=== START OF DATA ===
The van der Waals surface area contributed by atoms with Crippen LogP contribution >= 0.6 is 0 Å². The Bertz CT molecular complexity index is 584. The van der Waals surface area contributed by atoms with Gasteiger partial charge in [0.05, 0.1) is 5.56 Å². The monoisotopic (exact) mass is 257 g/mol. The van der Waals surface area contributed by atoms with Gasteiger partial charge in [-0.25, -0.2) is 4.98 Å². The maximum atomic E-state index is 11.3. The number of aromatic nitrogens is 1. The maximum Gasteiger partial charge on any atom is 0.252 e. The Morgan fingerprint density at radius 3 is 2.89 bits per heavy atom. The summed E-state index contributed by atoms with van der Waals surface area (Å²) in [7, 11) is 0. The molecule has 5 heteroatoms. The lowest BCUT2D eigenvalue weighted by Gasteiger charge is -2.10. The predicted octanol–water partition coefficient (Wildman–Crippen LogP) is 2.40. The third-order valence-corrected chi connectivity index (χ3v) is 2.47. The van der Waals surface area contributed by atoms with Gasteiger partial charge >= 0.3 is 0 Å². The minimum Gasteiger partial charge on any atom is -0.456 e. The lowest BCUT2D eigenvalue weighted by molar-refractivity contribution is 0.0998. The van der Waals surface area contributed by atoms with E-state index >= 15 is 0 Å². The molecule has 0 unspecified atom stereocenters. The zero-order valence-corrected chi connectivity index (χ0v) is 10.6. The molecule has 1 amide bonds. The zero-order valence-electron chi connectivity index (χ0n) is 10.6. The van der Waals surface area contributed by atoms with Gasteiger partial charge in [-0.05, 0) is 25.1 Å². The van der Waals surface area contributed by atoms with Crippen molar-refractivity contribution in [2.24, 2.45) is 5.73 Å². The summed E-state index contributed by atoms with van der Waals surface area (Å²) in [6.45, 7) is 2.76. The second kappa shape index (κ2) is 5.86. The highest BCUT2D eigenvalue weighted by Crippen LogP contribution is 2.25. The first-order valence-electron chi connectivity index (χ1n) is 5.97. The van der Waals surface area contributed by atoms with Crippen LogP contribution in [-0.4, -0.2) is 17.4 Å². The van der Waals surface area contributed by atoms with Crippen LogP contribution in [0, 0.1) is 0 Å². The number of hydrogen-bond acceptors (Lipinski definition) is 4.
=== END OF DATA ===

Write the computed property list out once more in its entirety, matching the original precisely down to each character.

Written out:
The van der Waals surface area contributed by atoms with Crippen LogP contribution >= 0.6 is 0 Å². The Bertz CT molecular complexity index is 584. The van der Waals surface area contributed by atoms with Gasteiger partial charge in [0.05, 0.1) is 5.56 Å². The monoisotopic (exact) mass is 257 g/mol. The van der Waals surface area contributed by atoms with Gasteiger partial charge in [-0.25, -0.2) is 4.98 Å². The maximum atomic E-state index is 11.3. The number of aromatic nitrogens is 1. The maximum Gasteiger partial charge on any atom is 0.252 e. The Morgan fingerprint density at radius 3 is 2.89 bits per heavy atom. The summed E-state index contributed by atoms with van der Waals surface area (Å²) in [7, 11) is 0. The molecule has 5 heteroatoms. The lowest BCUT2D eigenvalue weighted by Gasteiger charge is -2.10. The predicted octanol–water partition coefficient (Wildman–Crippen LogP) is 2.40. The third-order valence-corrected chi connectivity index (χ3v) is 2.47. The van der Waals surface area contributed by atoms with Gasteiger partial charge >= 0.3 is 0 Å². The minimum Gasteiger partial charge on any atom is -0.456 e. The lowest BCUT2D eigenvalue weighted by molar-refractivity contribution is 0.0998. The van der Waals surface area contributed by atoms with E-state index >= 15 is 0 Å². The molecule has 0 unspecified atom stereocenters. The zero-order valence-corrected chi connectivity index (χ0v) is 10.6. The molecule has 1 amide bonds. The zero-order valence-electron chi connectivity index (χ0n) is 10.6. The van der Waals surface area contributed by atoms with Gasteiger partial charge in [-0.05, 0) is 25.1 Å². The van der Waals surface area contributed by atoms with Crippen molar-refractivity contribution in [2.24, 2.45) is 5.73 Å². The summed E-state index contributed by atoms with van der Waals surface area (Å²) in [6.45, 7) is 2.76. The second kappa shape index (κ2) is 5.86. The highest BCUT2D eigenvalue weighted by Crippen LogP contribution is 2.25. The first-order valence-electron chi connectivity index (χ1n) is 5.97. The van der Waals surface area contributed by atoms with Crippen LogP contribution in [-0.4, -0.2) is 17.4 Å². The van der Waals surface area contributed by atoms with Crippen LogP contribution in [0, 0.1) is 0 Å². The number of hydrogen-bond acceptors (Lipinski definition) is 4.